Soon these files will be uploaded as a new MicroPast’s photomasking application, allowing us to create for the first time a full set of 3D models of a Bronze Age hoard! Later this year, we hope to use these photomasked models to potentially make 3D printable models of the hoard on a 3D printer at one of the Samsung Digital Discovery Centre’s (http://www.britishmuseum.org/learning/samsung_centre.aspx) sessions at the BM.


  • Britton, D. 1963. “Traditions of Metal-Working in the Later Neolithic and Early Bronze Age of Britain, Part I”. Proceedings of the Prehistoric Society XXIX: 258-325.
  • Burgess, C.B. and Cowen, J.D. 1972. “The Ebnal hoard and Early Bronze Age Metalworking Traditions”. In F. Lynch and C.B. Burgess (eds) Prehistoric Man in Wales and the West: Essays in Honour of Lily F. Chitty, 167-88. Bath.
  • Cooke, B. 1737. “Letter to Peter Collinson”, dated 1 Jan 1736/7, Society of Antiquaries Minutes, Vol. II: 285.
  • Needham, Stuart P. 1986. “Towards the Reconstitution of the Arreton Hoard: A Case of Faked Provenances”. The Antiquaries Journal LXVI: 9-28.
  • Piggott, S. 1947. “The Arreton Down Bronze Age Hoard”, The Antiquaries Journal 27: 177-8.
  • Roberts, B.W. 2008. “The Bronze Age”. In L. Atkins, R. Atkins and V. Leitch (eds) The Handbook of British Archaeology, 63-93. London: Constable and Robinson.


Posted by Daniel Pett on

Preparing the British Museum Bronze Age index for transcription

Since late 2013, the MicroPasts team has been preparing the British Museum‘s (BM) Bronze Age Index to be the first offering on our crowd-sourcing platform. This corpus consists of around 30,000 (roughly A4 sized) cards (holding information going back to as early as 1913).  The majority of these are double sided and generally have text on the front and a line drawing on the reverse (there are many variants that have been discovered, such as large fold out shield plans.)

MicroPasts · Application  British Museum Bronze Age Index Drawer B16 · Contribute

The Crowd sourcing platform

Over the last few years, several curators have mooted exercises (Ben Roberts, now at Durham University attempted to turn the transcription into an AHRC funded collaborative Doctoral Award) to turn this amazing resource into a digital archive, but this had not come to fruition until the advent of the MicroPasts project. Internal discussions had been raging on how best to deal with these cards for a number of years, and it was felt that this project could perhaps be the ideal solution and provide museum and public interaction of a new type, which the BM had not explored previously.

To enable this corpus to be digitised is reasonably straight forward and we have employed Dr Jennifer Wexler (@jwexler on Twitter) to manage the scanning process, and she has been doing this since February after her return from field work in Benin.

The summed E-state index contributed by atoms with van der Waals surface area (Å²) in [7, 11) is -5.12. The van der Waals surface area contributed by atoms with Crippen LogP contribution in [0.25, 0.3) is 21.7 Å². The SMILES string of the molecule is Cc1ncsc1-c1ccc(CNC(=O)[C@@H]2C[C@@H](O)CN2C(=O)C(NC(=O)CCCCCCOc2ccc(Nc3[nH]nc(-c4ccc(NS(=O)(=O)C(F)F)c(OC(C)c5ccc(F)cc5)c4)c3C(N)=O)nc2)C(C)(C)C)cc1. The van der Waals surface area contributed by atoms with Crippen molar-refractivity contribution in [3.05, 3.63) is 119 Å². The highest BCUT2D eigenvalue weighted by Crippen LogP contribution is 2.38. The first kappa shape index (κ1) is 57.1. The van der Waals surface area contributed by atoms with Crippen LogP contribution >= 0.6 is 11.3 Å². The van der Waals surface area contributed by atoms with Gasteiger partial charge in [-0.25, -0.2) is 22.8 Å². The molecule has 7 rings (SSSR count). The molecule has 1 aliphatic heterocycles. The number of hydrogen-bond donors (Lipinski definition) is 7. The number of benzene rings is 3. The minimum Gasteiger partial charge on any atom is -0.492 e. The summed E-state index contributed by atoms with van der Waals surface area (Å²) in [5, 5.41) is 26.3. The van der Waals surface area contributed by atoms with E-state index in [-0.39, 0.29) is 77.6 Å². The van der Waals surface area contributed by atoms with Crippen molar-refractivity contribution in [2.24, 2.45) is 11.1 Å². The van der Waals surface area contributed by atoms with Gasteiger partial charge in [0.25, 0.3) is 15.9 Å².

The equipment needed for this is relatively straight forward, the BM has acquired two high capacity/speed scanners (Canon) which can scan 60 and 100 sheets per minute at 600 dpi and once this initial project is over, they can be reused for turning more archival materials into potential crowd sourcing materials. You can see a picture of Neil’s former office (he’s just moved to a nicer one -we’re not jealous) being used as the scanning centre below in one of his tweets:

The first drawer scanned is known as A9 (this application on the platform), and this was done by the Bronze Age Curator Neil Wilkin (@nwilkinBM on Twitter) over a few weeks whilst dispensing with his other duties. Once Jennifer returned, scanning started in earnest! These high resolution images were then stored in various places to facilitate good data preservation (on an external 4TB hard drive, the Portable Antiquities Scheme server cluster and onto Amazon S3) and they were then stitched together by Daniel Pett (@portableant on Twitter), as composite images using a simple python script and then uploaded to Flickr (for example see this set) for the crowd-sourcing platform to access and then present them as tasks for our audience to assist with. All of these images have been released under the most liberal licence that Flickr permits (we would have ideally liked to make them CC0, but this option does not exist) and so they are served up under a CC-BY licence. The data that will be transcribed, will also be made available for download and reuse by anyone, under a CC0 licence. The embedded tweet below, shows an example of one of the stitched cards:

The platform that we’re using for serving up the crowd sourcing tasks has been created by Daniel Lombraña González (lead developer – @teleyinex  on Twitter) and the Pybossa team, and it is a departure from the usual technology stack that the project team has used previously. Installation of the platform is straightforward and it was deployed on to Portable Antiquities Scheme hardware in around 15 minutes. We then employed Daniel to assist with building the transcription application skeleton (in conjunction with project lead Andy Bevan (not on Twitter!) and Daniel Pett) that would be used for each drawer, whilst we also developed our own look and feel to give MicroPasts some visual identity. If you’re interested, the code is available on GitHub and if you have suggestions from improvements, you could either fork the code or comment on our community forum.